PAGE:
Welcome to the TiLAR Wiki. TiLAR stands for Therapist in the Loop Assistive Robotics. It is the working name for our efforts to use robots to help children with social learning disabilities.
The hypothesis behind this proposal is that children with ASD and SLI can benefit from interacting with a robot that: 1) occupies the same physical space as the child, 2) can move to increase engagement, and 3) can dynamically express social cues that may be ambiguous using only verbal stories and pictures. There is mounting evidence in the field of human-robot interaction that robots induce strong social responses in people. This social response is being studied by researchers as a potential intervention for helping children with autism become more sensitive and better able to respond to social cues.
The social response induced by robots is thus a potential tool for helping both typical children and children with disabilities. Many current research efforts are seeking to build fully autonomous robots to fill such roles, but the responsiveness of such robots is typically limited to simple algorithmic responses. We hypothesize that including a therapist or teacher “in the loop” to choreograph the interactions that take place will allow the robot to better support imitation-based therapies for children with learning disabilities. Developing technologies to test this hypothesis is possible by uniting three prior research threads: Honda’s autonomous imitation capabilities, BYU’s clinical experience in understanding, diagnosing, and providing therapies for children with SLI and ASD, and BYU’s experience in developing user interfaces and robotic technologies to support effective human-robot interaction. This work is sponsored by a 2008 BYU Mentored Environment Grant and a 2008 Honda Initiation Grant.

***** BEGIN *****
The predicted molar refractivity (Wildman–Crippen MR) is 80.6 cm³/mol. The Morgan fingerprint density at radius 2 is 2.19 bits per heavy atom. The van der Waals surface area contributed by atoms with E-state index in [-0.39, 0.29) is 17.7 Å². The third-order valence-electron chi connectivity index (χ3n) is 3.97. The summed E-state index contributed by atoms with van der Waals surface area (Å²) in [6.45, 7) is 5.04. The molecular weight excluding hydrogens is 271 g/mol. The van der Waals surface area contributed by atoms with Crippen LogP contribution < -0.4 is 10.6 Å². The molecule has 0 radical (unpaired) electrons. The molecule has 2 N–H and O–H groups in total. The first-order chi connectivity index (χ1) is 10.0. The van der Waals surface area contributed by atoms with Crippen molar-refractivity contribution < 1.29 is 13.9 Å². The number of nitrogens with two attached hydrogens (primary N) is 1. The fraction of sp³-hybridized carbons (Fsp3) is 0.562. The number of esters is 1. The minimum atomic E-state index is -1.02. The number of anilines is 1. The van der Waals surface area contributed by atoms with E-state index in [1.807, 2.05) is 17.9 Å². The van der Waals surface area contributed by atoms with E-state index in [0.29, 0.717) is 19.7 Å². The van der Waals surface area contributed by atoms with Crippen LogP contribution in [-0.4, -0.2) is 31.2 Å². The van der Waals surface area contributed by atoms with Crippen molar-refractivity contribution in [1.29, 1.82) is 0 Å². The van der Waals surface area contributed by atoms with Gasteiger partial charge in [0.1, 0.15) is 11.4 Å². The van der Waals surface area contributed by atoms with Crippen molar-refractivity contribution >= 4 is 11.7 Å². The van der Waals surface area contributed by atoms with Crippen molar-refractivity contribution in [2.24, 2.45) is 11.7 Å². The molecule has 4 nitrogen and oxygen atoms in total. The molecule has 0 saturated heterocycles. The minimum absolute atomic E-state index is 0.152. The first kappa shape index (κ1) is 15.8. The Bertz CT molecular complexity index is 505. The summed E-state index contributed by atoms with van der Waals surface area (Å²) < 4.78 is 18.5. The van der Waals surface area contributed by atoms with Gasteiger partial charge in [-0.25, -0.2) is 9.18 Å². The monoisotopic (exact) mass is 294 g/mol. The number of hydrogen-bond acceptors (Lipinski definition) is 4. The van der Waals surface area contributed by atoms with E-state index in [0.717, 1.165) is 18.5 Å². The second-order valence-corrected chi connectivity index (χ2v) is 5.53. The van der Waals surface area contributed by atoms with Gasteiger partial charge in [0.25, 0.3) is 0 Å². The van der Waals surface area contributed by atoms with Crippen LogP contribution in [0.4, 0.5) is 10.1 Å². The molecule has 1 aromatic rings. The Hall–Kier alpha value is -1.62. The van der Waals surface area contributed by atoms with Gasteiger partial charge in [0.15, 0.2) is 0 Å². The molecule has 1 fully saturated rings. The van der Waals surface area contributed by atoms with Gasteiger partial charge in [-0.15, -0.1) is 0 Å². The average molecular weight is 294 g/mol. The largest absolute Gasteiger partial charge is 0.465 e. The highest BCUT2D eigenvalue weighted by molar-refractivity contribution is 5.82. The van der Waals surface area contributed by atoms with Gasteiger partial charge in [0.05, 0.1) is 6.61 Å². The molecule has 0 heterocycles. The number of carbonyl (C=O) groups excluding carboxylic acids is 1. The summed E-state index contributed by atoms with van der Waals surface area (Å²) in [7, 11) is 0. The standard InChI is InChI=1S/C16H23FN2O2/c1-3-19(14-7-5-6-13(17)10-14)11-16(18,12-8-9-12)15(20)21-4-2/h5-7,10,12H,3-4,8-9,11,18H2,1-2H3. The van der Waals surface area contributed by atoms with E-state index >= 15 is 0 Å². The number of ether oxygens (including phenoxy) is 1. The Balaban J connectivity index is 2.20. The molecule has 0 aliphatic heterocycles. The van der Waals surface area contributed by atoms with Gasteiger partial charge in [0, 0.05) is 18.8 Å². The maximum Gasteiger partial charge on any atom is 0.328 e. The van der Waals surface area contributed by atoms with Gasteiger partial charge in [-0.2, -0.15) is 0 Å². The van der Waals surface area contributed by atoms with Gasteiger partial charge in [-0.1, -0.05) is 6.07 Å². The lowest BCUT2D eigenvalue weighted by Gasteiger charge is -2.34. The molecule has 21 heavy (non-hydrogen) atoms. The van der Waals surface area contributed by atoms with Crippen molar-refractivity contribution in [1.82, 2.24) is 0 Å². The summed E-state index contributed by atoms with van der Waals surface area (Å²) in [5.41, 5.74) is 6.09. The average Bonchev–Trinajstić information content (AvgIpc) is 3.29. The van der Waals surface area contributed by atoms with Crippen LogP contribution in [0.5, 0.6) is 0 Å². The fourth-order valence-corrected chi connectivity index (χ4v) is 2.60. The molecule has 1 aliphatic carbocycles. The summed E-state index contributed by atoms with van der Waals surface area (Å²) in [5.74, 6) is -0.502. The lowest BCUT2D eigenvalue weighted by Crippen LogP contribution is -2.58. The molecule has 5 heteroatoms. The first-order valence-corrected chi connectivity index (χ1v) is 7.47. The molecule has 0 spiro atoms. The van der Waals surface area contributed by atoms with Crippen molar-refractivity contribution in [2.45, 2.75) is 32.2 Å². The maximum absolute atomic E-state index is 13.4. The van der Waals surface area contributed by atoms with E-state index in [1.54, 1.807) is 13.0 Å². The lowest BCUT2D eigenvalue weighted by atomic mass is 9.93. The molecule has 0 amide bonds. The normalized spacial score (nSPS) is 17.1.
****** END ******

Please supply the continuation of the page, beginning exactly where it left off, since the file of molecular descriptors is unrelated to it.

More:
A beautiful story about a girl with autism.
Robot Kinect Hacks from IEEE Spectrum.
A nice summary of work done with KASPAR. Note the allusions to generalization – pretty cool.
Notes from a consciousness conference Specifically about hypnosis and illusions. The piece of most interest is near the bottom, about autism and illusions. Quote: “For instance, you might suspect that autistics, who tend not to focus so much on social cues, are somewhat protected from believing in illusions. Actually, the opposite is the case, and autistic people tend to fixate even more on faces than others during such illusions, and are more easily fooled. Exactly why this is the case is still a mystery.”
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